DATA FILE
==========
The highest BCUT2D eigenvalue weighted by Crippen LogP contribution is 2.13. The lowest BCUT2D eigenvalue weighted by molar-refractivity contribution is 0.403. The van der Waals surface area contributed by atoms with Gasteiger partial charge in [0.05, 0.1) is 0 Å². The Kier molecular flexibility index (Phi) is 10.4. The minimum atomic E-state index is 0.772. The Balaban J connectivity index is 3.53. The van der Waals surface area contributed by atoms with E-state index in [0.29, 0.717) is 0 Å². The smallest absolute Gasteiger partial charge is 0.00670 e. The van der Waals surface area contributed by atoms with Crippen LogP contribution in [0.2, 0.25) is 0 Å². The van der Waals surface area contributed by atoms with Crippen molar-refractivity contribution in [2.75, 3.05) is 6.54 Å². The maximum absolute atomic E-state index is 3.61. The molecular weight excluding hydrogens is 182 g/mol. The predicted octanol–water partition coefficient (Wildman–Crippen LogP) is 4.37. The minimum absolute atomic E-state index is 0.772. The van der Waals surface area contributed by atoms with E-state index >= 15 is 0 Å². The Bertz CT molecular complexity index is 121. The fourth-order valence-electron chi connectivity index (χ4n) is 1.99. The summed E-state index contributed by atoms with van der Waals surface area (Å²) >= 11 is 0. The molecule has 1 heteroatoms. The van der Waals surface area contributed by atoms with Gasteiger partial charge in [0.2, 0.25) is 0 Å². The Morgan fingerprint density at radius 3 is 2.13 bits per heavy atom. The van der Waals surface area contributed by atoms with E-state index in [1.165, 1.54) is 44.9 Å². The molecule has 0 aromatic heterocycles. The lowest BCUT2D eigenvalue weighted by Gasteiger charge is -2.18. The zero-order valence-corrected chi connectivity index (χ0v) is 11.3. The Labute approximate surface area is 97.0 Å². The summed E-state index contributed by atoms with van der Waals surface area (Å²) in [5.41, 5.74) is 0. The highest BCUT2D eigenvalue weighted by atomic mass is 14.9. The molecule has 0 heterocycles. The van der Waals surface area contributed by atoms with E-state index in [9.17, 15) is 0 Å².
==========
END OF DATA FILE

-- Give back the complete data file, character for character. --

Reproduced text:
The highest BCUT2D eigenvalue weighted by Crippen LogP contribution is 2.13. The lowest BCUT2D eigenvalue weighted by molar-refractivity contribution is 0.403. The van der Waals surface area contributed by atoms with Gasteiger partial charge in [0.05, 0.1) is 0 Å². The Kier molecular flexibility index (Phi) is 10.4. The minimum atomic E-state index is 0.772. The Balaban J connectivity index is 3.53. The van der Waals surface area contributed by atoms with E-state index in [0.29, 0.717) is 0 Å². The smallest absolute Gasteiger partial charge is 0.00670 e. The van der Waals surface area contributed by atoms with Crippen LogP contribution in [0.2, 0.25) is 0 Å². The van der Waals surface area contributed by atoms with Crippen molar-refractivity contribution in [2.75, 3.05) is 6.54 Å². The maximum absolute atomic E-state index is 3.61. The molecular weight excluding hydrogens is 182 g/mol. The predicted octanol–water partition coefficient (Wildman–Crippen LogP) is 4.37. The minimum absolute atomic E-state index is 0.772. The van der Waals surface area contributed by atoms with E-state index >= 15 is 0 Å². The Bertz CT molecular complexity index is 121. The fourth-order valence-electron chi connectivity index (χ4n) is 1.99. The summed E-state index contributed by atoms with van der Waals surface area (Å²) >= 11 is 0. The molecule has 1 heteroatoms. The van der Waals surface area contributed by atoms with Gasteiger partial charge in [0.2, 0.25) is 0 Å². The Morgan fingerprint density at radius 3 is 2.13 bits per heavy atom. The van der Waals surface area contributed by atoms with E-state index in [1.165, 1.54) is 44.9 Å². The molecule has 0 aromatic heterocycles. The lowest BCUT2D eigenvalue weighted by Gasteiger charge is -2.18. The zero-order valence-corrected chi connectivity index (χ0v) is 11.3. The Labute approximate surface area is 97.0 Å². The summed E-state index contributed by atoms with van der Waals surface area (Å²) in [5.41, 5.74) is 0. The highest BCUT2D eigenvalue weighted by atomic mass is 14.9. The molecule has 0 heterocycles. The van der Waals surface area contributed by atoms with E-state index in [9.17, 15) is 0 Å².